When we flush the loo or pull the plug, most of us don't give a thought to what happens next. Often, the only time we think about sewage is when something goes wrong and our noses are offended.
At Barston Sewage Treatment Works near Solihull in the West Midlands you can't escape funny odours and the reality of raw sewage. Not only does the site process an average of 15,000 cubic metres of waste each day, it has a dedicated education centre offering free sessions to primary and secondary schools.
It's the perfect place to study geography and science; ready-made sessions cover topics such as investigating rivers, water cycles, improving the environment, micro-organisms, and gases around us. Sessions can be organised to fit teachers' objectives, says Malcolm Smith, the centre's education officer. "We are adaptable and it's not just about geography and science. Sessions often incorporate team building and citizenship and PSHE issues and we are planning an industry day."
On a day when spring and winter fight it out over seasonal change, a Year 6 class from Somerville Primary School in Birmingham are learning all about water. After a fast-moving session in the classroom, stocked with a stash of resources to make most teachers weep, it's time for the guided tour. It proves to be a revelation for both children and adults.
We follow a trail that takes in extraction, filtration, oxidation and clarification. It starts at the inlet flow with untreated sewage and ends at the stream where the treated water is released. On the way, we peer into skips with the extracted detritus and grit; stare in disgust at the fat vat with dirty, foaming oil that's been skimmed from the water; nod in admiration as we discover how powerful bacteria are used to remove the harmful bacteria from sewage water and sludge (or poo to the pupils) and how the methane gas by-product is used to heat the sludge digesters.
Smiles waver slightly when it's revealed that the harmless but nutrient-rich sludge is given away free to farmers to spread on their fields. We see pumps removing detergent bubbles, giant sprinkler systems spraying bacteria, rock-covered bacteria beds, water-sampling equipment, sedimentation tanks and sheds full of computers that monitor the site.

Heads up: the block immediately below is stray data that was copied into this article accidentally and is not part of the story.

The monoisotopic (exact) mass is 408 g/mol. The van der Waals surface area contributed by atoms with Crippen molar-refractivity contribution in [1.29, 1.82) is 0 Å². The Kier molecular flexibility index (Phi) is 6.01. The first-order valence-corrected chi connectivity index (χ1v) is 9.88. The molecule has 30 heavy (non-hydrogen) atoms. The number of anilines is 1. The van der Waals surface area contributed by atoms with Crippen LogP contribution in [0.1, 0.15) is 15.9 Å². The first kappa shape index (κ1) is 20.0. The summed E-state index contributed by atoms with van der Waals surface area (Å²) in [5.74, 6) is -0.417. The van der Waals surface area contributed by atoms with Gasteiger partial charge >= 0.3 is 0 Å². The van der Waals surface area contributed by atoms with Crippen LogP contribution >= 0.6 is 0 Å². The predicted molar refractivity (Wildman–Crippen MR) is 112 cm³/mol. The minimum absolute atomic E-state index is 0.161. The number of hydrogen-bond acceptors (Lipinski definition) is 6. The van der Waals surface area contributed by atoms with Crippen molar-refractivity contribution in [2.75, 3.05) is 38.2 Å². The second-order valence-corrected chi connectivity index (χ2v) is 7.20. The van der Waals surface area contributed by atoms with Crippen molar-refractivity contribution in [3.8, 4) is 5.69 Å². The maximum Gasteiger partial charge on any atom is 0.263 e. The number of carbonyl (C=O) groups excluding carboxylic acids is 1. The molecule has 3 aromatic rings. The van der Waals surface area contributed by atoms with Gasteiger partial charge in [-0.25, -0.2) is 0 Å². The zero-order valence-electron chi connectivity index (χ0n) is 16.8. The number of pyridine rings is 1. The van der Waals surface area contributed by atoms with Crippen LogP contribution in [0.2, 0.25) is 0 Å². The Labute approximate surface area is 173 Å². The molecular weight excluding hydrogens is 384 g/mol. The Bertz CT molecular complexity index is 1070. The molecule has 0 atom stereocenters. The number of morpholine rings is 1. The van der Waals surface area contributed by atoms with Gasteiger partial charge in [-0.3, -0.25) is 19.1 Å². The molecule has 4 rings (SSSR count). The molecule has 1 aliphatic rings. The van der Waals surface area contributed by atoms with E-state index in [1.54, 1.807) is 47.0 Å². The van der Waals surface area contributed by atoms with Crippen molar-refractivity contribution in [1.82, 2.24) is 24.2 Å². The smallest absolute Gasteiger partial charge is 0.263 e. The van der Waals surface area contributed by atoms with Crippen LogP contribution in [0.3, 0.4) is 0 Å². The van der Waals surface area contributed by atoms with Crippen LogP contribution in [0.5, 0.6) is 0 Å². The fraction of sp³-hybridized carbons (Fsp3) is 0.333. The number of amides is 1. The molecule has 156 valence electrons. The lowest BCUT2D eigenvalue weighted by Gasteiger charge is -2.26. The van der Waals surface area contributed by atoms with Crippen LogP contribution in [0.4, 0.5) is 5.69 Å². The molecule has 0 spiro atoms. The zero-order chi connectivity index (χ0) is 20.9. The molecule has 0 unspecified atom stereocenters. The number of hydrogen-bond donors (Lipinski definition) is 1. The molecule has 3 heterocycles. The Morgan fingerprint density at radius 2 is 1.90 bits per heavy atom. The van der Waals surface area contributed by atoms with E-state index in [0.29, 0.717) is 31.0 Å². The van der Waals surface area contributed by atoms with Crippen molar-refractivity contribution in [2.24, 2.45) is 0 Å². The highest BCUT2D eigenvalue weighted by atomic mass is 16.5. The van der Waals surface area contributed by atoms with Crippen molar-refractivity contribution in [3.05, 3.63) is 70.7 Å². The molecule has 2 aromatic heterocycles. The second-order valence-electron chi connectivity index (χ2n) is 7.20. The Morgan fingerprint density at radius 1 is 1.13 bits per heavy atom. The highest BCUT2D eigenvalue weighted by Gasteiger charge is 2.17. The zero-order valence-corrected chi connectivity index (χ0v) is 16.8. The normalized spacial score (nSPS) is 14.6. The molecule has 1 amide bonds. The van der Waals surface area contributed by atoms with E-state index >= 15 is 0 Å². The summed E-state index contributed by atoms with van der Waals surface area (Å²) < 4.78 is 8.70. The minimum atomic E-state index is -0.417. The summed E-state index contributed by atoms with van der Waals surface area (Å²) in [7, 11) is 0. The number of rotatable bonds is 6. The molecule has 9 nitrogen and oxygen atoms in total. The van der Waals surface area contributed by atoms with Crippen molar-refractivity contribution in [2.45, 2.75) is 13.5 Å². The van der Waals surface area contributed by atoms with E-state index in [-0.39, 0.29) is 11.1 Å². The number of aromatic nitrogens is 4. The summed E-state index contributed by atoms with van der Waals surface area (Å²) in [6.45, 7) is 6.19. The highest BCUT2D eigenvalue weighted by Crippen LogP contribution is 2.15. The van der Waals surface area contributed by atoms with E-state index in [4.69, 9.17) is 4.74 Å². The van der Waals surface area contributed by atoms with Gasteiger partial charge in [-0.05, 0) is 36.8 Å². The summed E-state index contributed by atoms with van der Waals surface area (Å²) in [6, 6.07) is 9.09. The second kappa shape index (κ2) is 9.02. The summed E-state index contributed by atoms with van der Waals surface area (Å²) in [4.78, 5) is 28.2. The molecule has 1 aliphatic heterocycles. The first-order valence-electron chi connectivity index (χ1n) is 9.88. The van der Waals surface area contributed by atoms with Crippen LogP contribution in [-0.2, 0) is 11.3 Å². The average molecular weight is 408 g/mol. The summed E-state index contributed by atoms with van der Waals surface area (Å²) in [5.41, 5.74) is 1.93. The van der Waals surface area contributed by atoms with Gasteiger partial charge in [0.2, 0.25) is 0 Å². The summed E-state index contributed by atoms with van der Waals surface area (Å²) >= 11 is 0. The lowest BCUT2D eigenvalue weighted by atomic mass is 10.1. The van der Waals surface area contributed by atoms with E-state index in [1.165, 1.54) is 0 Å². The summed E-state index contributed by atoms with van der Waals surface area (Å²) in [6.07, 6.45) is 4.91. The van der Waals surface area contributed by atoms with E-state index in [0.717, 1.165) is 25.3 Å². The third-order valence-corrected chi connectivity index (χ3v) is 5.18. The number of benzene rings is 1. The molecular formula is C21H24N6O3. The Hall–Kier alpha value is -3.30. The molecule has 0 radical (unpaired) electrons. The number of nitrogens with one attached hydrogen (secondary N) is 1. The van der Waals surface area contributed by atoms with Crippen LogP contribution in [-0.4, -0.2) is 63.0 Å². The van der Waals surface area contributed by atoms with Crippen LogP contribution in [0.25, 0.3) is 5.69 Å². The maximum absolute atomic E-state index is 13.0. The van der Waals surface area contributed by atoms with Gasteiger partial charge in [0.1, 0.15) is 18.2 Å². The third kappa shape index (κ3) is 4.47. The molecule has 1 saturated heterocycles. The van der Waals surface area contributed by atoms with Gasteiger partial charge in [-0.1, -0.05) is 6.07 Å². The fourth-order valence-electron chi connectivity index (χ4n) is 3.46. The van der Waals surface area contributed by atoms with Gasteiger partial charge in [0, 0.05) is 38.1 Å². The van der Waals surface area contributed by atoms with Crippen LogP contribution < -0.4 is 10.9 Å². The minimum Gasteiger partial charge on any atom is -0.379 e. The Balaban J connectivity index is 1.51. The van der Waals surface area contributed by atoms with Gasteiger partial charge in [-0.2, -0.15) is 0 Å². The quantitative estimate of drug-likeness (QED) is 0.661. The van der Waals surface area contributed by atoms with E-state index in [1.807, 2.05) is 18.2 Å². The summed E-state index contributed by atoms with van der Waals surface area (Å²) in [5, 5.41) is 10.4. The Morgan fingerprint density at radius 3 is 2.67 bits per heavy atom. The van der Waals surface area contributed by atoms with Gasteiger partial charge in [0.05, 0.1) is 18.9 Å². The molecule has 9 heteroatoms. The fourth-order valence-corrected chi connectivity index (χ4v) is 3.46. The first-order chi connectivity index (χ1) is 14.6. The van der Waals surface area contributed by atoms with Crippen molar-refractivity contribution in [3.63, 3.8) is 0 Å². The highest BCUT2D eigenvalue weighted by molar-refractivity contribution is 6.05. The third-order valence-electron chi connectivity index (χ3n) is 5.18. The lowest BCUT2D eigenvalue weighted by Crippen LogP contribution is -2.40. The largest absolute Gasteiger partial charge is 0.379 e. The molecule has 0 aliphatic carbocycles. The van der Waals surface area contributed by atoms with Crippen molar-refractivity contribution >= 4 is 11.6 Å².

There's even a net for collecting frogs that have somehow survived the journey through the sewers.
Back in the classroom (an aroma-free zone), its time for the pupils to make sewage soup - an innocuous but murky mix that includes crisp packets, loo roll, leaves, dirt, Cheerios, toothpaste and shampoo. Once they've mixed the goop and observed the behaviour of the ingredients, they then have to work out how to separate it, using sieves, funnels, paper towels and filtration paper.
This is a visit that fascinates children, says Malcolm Smith. "They go home and tell their parents ways of saving water and what happens with the sewage system because most people don't know how it works. They are just amazed at how the water is cleaned without using any chemicals and how a lot of things are recycled." And the pupil verdict: "It was fun because there were so many activities to do and I learned a lot," says enthusiastic 11-year-old, Sameer Hussain. "We did a little bit about it at school but I was surprised at some of the funny stuff that goes in the drains."
Barston Sewage Treatment Works is owned by Severn Trent Water and free educational sessions are also available at their other sites at Carsington in Ashbourne, Cropston in Leicester, Hayden in Cheltenham and Stoke Bardolph in Nottingham. All sessions are run by teachers on secondment.
ON THE SPOT
Jay Judge is a Year 6 teacher at Somerville Primary School in Small Heath, Birmingham
This is the third year I have come here and it gets better and more interesting. We come once a year with Year 6 - this is one of their favourite trips. We come just before SATs because the children get a lot of hands-on experience and it helps with the science test papers. The visit helps with the separating materials topic and they also do an environmental project in geography on rivers and the water cycles so they pick all that up.
They learn lots of skills from this trip and I thought the sewage soup exercise was brilliant. The kids loved the activity and it showed. I don't think they realise the information they are getting from it. They see it as fun but they are getting the science into their heads as well. We get a pack to take back and they love doing that and we do more work from it in school.
One of the great things that they get from the trip is that they learn to look after water and how precious it is.
On the map
Name = Barston Education Centre, Barston Sewage Treatment Works, Friday Lane, Solihull B92 0HY
Tel: 01675 443079